Historic tall ship to add batteries

Written by Nick Blenkey
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Statsraad Lehmkuhl

FEBRUARY 22, 2018 — Built over a century ago, in 1914, the Norwegian sail training ship Statsraad Lehmkuhl is the oldest of the large square riggers still in operation today, but she is soon to get a transplant of 21st century technology in the shape of a hybrid power system from Rolls-Royce that will enable herto cruise out of Bergen harbor without any greenhouse gas emissions.

Norway’s state-owned company Enova is providing over NOK 4 million in financial support for an innovative project to equip the historic square rigger with shipboard battery power.

Haakon Vatle, executive director of the Statsraad Lehmkuhl Foundation said: “The Statsraad Lehmkuhl has been relatively environmentally-friendly for over a century already. After all, for large parts of the year, wind power provides all the propulsion it needs. We are now going to make her next 100 years even more environmentally-friendly. We hope she will become a role model for other sailing ships and vessels of all types.”

The ship has a Bergen diesel main engine from Rolls-Royce that develops 1,125 hp and uses diesel generators to power shipboard systems, and for propulsion if necessary. Once installed, the battery will assist in both areas, thereby reducing the number of generators that need to be kept running. The battery system will also allow the power of the wind in the ship’s sails to be exploited.

According to Andreas Seth, Rolls-Royce, Senior Vice President – Electrical, Automation & Control, the ship’s propeller can also be used to generate electricity, rather like a wind turbine.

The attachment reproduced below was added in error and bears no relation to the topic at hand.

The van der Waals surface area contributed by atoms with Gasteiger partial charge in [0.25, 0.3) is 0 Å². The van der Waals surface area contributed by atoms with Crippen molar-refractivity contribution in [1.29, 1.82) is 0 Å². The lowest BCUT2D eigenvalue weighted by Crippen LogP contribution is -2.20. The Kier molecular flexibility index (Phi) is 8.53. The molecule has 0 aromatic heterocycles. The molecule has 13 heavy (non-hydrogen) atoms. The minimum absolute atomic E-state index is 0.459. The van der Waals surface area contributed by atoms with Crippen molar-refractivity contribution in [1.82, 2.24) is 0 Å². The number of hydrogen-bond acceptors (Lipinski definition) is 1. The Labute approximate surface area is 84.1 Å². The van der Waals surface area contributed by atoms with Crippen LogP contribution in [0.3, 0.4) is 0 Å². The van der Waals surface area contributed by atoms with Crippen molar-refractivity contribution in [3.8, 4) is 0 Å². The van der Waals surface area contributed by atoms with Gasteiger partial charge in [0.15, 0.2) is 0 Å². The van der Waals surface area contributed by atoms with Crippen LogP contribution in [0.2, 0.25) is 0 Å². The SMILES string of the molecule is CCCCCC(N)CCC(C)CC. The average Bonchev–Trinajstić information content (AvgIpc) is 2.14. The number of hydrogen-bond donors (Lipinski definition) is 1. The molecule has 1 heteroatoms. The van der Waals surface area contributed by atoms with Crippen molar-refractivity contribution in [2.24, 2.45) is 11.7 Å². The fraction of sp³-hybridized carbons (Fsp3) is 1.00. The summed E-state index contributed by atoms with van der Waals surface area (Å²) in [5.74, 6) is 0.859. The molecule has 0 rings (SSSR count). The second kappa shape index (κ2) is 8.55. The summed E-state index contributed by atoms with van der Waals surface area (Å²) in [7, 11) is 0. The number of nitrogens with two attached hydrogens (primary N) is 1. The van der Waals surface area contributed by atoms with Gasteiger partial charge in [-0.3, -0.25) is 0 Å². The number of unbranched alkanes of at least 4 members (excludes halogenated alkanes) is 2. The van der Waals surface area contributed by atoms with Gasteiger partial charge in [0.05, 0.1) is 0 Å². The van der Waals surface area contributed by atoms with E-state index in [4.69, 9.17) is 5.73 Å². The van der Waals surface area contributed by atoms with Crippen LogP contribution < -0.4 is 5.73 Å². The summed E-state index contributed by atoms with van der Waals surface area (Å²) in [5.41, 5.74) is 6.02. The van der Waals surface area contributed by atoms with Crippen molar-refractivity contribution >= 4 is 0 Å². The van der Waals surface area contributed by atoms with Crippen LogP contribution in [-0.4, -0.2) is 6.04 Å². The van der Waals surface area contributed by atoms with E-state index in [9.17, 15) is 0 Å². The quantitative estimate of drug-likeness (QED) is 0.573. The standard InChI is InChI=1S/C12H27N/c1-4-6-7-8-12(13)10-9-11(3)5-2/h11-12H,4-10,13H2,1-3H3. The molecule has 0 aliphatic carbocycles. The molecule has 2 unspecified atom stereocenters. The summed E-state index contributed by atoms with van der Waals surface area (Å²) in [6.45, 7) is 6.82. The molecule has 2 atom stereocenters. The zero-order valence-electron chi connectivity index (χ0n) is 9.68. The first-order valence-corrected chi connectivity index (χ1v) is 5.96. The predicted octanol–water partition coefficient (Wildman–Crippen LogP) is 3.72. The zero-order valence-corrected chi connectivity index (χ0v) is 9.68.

“The amount of electricity produced will vary with the speed of the ship,” he says, “but with our system the energy can be stored in batteries for use as environmentally-friendly engine power, or for day-to-day shipboard operations such as heating and cooking.”

Enova, which works to facilitate Norway’s transition to a low-emissions society, is contributing just over NOK 4.2 million to the ship’s refit.

Nils Kristian Nakstad, Managing Director, Enova said: “Given the shipboard battery revolution currently underway, we can safely say that a fresh wind is blowing through the maritime sector at the moment. Projects are underway to test battery solutions in practically every kind of ship – now even sailing ships!”

According to Nakstad, Enova views the Statsraad Lehmkuhl as an important showcase for this new technology. “

The Statsraad Lehmkuhl plays an important role in the training of the Norwegian Naval Academy’s cadets, as well as the further education of apprentices and those undertaking vocational training to become licensed seamen and marine engineers,” he says. ‘Soon the ship will give the next generation of mariners early experience of this new technology. It will help to build knowledge about, and positive attitudes towards, battery solutions that will stand them in good stead later in their careers,” he said.

At the same time as the batteries are being installed, the ship will also being made ready to receive onshore power to recharge the batteries, ensuring environmentally-friendly stays in the ports the ship visits.

This applies not least to its home port of Bergen, where the combination of batteries and onshore power will result in zero emissions.

The vessel is currently in drydock in Bergen, where a special battery room is being built. Due to the ship’s busy sailing schedule, the project will not be finally completed until November at the earliest.

The Statsraad Lehmkuhl is a three-masted steel bark, originally built by Johann C. Tecklenborg AG in Germany in 1914. Today the Statsraad Lehmkuhl is owned and operated by the Statsraad Lehmkuhl Foundation, and is used by the Norwegian Naval Academy, schools, clubs, companies and other organisations that wish to use the ship for training and cruises between ports in the North Atlantic and the North Sea.

She has a gross tonnage of 1,516 tonnes and carries 22 sails with a total sail area of 2,026 sq.m.

The ship can accommodate up to 150 trainees in hammocks, with additional cabin capacity for up to 40 people, providing living quarters for the permanent crew and occasional extra training staff.

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